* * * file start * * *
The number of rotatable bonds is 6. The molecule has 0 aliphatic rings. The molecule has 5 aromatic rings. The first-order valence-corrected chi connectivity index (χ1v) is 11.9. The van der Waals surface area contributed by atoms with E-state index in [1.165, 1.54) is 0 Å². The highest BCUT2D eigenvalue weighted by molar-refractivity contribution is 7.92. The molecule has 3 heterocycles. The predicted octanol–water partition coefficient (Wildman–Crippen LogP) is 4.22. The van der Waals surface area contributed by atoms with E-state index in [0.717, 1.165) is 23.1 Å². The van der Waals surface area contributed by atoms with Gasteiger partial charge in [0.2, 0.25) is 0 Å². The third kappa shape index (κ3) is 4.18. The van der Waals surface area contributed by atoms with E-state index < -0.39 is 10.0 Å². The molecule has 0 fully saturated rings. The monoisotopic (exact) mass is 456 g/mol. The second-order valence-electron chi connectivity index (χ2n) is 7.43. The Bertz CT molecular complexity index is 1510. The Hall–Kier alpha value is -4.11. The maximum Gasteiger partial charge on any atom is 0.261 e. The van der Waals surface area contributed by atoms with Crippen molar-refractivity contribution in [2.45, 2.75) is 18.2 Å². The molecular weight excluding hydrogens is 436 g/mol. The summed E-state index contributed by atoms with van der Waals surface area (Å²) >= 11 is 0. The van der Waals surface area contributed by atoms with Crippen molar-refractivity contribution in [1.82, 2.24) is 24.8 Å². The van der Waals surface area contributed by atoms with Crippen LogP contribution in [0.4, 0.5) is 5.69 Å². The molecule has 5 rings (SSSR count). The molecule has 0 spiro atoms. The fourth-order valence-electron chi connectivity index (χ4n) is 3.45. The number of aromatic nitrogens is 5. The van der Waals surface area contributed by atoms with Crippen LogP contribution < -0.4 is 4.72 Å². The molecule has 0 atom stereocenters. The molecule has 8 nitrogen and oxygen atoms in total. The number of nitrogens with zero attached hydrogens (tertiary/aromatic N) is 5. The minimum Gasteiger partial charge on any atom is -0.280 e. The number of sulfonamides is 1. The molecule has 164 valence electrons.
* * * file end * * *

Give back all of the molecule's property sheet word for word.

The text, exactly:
The number of rotatable bonds is 6. The molecule has 0 aliphatic rings. The molecule has 5 aromatic rings. The first-order valence-corrected chi connectivity index (χ1v) is 11.9. The van der Waals surface area contributed by atoms with E-state index in [1.165, 1.54) is 0 Å². The highest BCUT2D eigenvalue weighted by molar-refractivity contribution is 7.92. The molecule has 3 heterocycles. The predicted octanol–water partition coefficient (Wildman–Crippen LogP) is 4.22. The van der Waals surface area contributed by atoms with E-state index in [0.717, 1.165) is 23.1 Å². The van der Waals surface area contributed by atoms with Gasteiger partial charge in [0.2, 0.25) is 0 Å². The third kappa shape index (κ3) is 4.18. The van der Waals surface area contributed by atoms with E-state index < -0.39 is 10.0 Å². The molecule has 0 fully saturated rings. The monoisotopic (exact) mass is 456 g/mol. The second-order valence-electron chi connectivity index (χ2n) is 7.43. The Bertz CT molecular complexity index is 1510. The Hall–Kier alpha value is -4.11. The maximum Gasteiger partial charge on any atom is 0.261 e. The van der Waals surface area contributed by atoms with Crippen molar-refractivity contribution in [2.45, 2.75) is 18.2 Å². The molecular weight excluding hydrogens is 436 g/mol. The summed E-state index contributed by atoms with van der Waals surface area (Å²) >= 11 is 0. The van der Waals surface area contributed by atoms with Crippen molar-refractivity contribution in [1.82, 2.24) is 24.8 Å². The van der Waals surface area contributed by atoms with Crippen LogP contribution in [0.4, 0.5) is 5.69 Å². The molecule has 5 rings (SSSR count). The molecule has 0 spiro atoms. The fourth-order valence-electron chi connectivity index (χ4n) is 3.45. The number of aromatic nitrogens is 5. The van der Waals surface area contributed by atoms with Crippen LogP contribution < -0.4 is 4.72 Å². The molecule has 0 atom stereocenters. The molecule has 8 nitrogen and oxygen atoms in total. The number of nitrogens with zero attached hydrogens (tertiary/aromatic N) is 5. The minimum Gasteiger partial charge on any atom is -0.280 e. The number of sulfonamides is 1. The molecule has 164 valence electrons.